The popes of this period became absolute monarchs, but unlike their European peers, they were not hereditary, so they could only promote their family interests through nepotism. The word nepotism originally referred specifically to the practice of creating cardinal-nephews, when it appeared in the English language about 1669. According to Duffy, “the inevitable outcome of all of this was a creation of a wealthy cardinalatial class, with strong dynastic connections.”
According to Eamon Duffy, “the Renaissance papacy invokes images of a Hollywood spectacular, all decadence and drag. Contemporaries viewed Renaissance Rome as we now view Nixon’s Washington glass water bottle filter, a city of expense-account whores and political graft, where everything and everyone had a price, where nothing and nobody could be trusted. The popes themselves seemed to set the tone.” For example, Leo X was said to have remarked: “Let us enjoy the papacy, since God has given it to us.” Several of these popes took mistresses and fathered children and engaged in intrigue or even murder. Alexander VI had four acknowledged children, including Cesare Borgia and Lucrezia Borgia.
Because the popes had been in Avignon or divided by schism since 1309, Rome remained architecturally underdeveloped from both a utilitarian and artistic perspective. According to Duffy, “Rome had no industries except pilgrimage, no function except as the pope’s capital.” The patronage of arts and architecture was both a matter of papal policy—to increase the prestige of the institution as a whole—and the personal preferences of individual popes. Leo X is well known for his patronage of Raphael, whose paintings played a large role in the redecoration of the Vatican. Pope Sixtus IV initiated a major drive to redesign and rebuild Rome, widening the streets and destroying the crumbling ruins, commissioning the Sistine Chapel, and summoning many artists from other Italian city-states. Pope Nicholas V founded the Vatican Library.
The rebuilding of St. Peter’s Basilica began in 1506.
The Sistine Chapel was painted between 1481 and 1512.
The School of Athens from the Raphael Rooms
Michelangelo’s Pietà, completed 1499
Julius II commissioned Michelangelo’s Moses for his tomb.
The “inquisitorial machinery” to deal with heresy remained largely unchanged from the thirteenth century. The two main movements unsuccessfully suppressed during this period were John Wycliffe’s Lollardy and Jan Hus’s Hussitism. Voices critical of the worldliness of the papacy—such as Savonarola in Florence—were excommunicated. Critics such as Desiderius Erasmus, who remained committed to reform rather than schism, were treated more favorably. The revival of Greek literature during this period made Platonism fashionable again in Catholic intellectual circles.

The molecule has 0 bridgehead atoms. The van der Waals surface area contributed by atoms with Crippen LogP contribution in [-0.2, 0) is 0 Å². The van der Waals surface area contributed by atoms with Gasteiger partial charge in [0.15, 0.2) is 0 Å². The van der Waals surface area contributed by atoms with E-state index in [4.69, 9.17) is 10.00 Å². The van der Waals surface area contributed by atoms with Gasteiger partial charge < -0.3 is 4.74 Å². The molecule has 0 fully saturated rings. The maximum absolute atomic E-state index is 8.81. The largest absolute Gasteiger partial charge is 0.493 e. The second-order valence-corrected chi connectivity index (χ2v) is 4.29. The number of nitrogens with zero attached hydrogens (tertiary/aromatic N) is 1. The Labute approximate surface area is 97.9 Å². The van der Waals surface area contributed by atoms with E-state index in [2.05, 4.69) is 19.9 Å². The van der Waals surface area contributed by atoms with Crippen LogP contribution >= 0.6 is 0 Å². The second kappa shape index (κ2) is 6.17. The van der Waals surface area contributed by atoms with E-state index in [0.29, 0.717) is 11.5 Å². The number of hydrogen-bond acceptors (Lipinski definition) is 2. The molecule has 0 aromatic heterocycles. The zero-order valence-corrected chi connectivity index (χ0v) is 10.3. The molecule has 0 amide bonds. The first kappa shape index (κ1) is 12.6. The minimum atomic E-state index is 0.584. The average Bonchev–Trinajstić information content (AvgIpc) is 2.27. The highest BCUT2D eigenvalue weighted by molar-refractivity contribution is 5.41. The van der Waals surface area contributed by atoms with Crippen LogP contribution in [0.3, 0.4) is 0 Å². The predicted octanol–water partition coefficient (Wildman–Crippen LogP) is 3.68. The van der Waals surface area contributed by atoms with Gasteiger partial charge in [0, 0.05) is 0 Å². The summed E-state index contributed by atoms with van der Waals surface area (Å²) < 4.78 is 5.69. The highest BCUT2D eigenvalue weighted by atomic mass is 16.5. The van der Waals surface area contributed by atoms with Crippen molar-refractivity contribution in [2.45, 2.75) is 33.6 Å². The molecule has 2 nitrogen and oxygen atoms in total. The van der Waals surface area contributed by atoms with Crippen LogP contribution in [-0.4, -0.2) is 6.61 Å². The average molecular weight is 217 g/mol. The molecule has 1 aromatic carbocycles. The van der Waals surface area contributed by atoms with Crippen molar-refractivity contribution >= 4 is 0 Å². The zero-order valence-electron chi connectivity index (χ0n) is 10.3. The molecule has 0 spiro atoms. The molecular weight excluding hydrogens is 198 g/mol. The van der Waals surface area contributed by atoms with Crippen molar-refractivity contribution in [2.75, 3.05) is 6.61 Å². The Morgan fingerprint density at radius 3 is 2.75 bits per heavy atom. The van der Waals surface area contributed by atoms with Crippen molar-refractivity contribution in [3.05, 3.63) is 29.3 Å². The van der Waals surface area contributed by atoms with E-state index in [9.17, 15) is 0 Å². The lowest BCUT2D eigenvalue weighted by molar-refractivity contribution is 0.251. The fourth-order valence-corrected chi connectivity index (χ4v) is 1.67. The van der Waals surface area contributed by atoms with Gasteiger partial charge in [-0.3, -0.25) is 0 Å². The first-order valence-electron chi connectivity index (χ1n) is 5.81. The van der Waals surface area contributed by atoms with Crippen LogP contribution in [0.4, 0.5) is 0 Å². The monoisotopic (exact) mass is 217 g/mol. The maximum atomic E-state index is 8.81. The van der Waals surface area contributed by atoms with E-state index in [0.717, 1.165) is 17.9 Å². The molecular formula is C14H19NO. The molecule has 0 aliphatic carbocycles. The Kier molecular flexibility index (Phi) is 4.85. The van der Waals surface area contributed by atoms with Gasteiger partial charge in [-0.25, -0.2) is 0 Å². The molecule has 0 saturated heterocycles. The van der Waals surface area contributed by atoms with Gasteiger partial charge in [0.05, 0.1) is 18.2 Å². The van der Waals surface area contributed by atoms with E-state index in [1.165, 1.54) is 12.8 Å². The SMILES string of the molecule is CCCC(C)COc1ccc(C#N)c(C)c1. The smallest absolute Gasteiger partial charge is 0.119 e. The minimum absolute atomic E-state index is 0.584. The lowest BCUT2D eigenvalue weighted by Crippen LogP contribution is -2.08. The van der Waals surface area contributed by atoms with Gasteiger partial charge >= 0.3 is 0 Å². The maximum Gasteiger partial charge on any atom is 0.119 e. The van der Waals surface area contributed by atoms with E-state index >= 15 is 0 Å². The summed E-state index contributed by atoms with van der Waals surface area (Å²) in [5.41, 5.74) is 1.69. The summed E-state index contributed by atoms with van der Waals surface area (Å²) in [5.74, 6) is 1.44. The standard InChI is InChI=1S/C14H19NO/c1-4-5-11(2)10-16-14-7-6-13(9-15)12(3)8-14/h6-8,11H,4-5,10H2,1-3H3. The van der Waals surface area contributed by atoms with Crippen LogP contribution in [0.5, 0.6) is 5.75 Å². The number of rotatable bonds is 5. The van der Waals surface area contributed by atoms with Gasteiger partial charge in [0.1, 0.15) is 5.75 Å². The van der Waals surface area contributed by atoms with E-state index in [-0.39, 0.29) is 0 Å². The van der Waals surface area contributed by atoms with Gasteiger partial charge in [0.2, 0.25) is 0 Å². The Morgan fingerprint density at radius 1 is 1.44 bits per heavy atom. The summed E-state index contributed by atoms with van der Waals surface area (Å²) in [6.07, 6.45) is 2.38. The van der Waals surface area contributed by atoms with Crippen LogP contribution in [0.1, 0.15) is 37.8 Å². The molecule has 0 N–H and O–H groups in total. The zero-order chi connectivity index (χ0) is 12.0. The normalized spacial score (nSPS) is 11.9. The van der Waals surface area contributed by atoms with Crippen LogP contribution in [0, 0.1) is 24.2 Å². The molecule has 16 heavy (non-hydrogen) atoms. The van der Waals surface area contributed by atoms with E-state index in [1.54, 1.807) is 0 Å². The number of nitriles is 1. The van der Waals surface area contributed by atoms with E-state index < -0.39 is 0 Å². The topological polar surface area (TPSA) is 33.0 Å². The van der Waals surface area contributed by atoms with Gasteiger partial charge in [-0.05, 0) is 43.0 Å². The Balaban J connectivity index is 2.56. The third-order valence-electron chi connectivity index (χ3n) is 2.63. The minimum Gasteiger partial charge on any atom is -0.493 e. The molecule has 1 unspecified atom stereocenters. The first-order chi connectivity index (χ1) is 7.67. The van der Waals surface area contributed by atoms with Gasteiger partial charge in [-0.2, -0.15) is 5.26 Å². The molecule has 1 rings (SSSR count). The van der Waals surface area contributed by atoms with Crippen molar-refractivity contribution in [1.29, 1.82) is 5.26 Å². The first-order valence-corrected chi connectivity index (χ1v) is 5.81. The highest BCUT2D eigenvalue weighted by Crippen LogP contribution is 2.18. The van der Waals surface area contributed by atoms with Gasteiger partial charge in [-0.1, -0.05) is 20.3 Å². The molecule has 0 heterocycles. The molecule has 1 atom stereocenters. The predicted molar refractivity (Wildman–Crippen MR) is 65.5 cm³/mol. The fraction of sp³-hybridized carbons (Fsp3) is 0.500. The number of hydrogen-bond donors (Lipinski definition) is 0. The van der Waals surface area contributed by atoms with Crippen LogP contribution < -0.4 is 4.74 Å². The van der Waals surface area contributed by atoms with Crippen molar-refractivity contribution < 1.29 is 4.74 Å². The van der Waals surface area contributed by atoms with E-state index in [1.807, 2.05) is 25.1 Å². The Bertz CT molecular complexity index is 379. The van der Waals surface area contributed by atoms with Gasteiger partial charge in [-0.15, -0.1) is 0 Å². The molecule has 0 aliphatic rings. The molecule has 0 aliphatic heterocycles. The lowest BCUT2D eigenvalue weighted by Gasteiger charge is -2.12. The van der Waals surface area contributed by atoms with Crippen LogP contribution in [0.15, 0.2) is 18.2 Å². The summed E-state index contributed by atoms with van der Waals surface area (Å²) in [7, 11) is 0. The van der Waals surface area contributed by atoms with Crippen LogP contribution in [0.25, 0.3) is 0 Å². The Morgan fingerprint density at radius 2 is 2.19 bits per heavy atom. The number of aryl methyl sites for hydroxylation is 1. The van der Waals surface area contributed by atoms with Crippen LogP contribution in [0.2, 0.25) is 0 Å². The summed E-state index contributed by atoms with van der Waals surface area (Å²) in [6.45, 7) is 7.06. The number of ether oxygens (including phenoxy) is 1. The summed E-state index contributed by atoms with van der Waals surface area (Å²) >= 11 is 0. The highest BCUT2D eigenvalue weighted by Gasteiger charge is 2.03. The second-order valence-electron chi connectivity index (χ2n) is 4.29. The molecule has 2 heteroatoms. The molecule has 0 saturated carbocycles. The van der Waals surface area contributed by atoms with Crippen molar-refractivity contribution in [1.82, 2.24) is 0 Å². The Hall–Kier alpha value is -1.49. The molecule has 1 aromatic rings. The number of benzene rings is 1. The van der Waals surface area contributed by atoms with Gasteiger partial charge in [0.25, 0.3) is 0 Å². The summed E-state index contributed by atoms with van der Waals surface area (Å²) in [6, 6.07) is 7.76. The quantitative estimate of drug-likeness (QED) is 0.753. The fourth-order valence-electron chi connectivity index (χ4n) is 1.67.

This was a period of declining religiosity among popes. Although Adrian VI said mass every day for the year he was pope, there is no evidence that his two predecessors—Julius II and Leo X—ever celebrated mass at all.
The reforms of the Council of Constance were unambitious and unenforced. Conciliarism—a movement to assert the authority of ecumenical councils over popes—was also defeated; papal supremacy was maintained and strengthened at the expense of the papacy’s moral prestige. The role of the College of Cardinals in theological and temporal policy making also declined during this period. According to Duffy, “the one place where the cardinals were supreme was in Conclave.”
The perceived abuses of this period, such as the selling of indulgences, were piled upon pre-existing theological differences and calls for reform, culminating in the Protestant Reformation. Leo X and Adrian VI “failed utterly to grasp the seriousness” of the support of Martin Luther in Germany, and their response to the rise Protestantism was ineffective.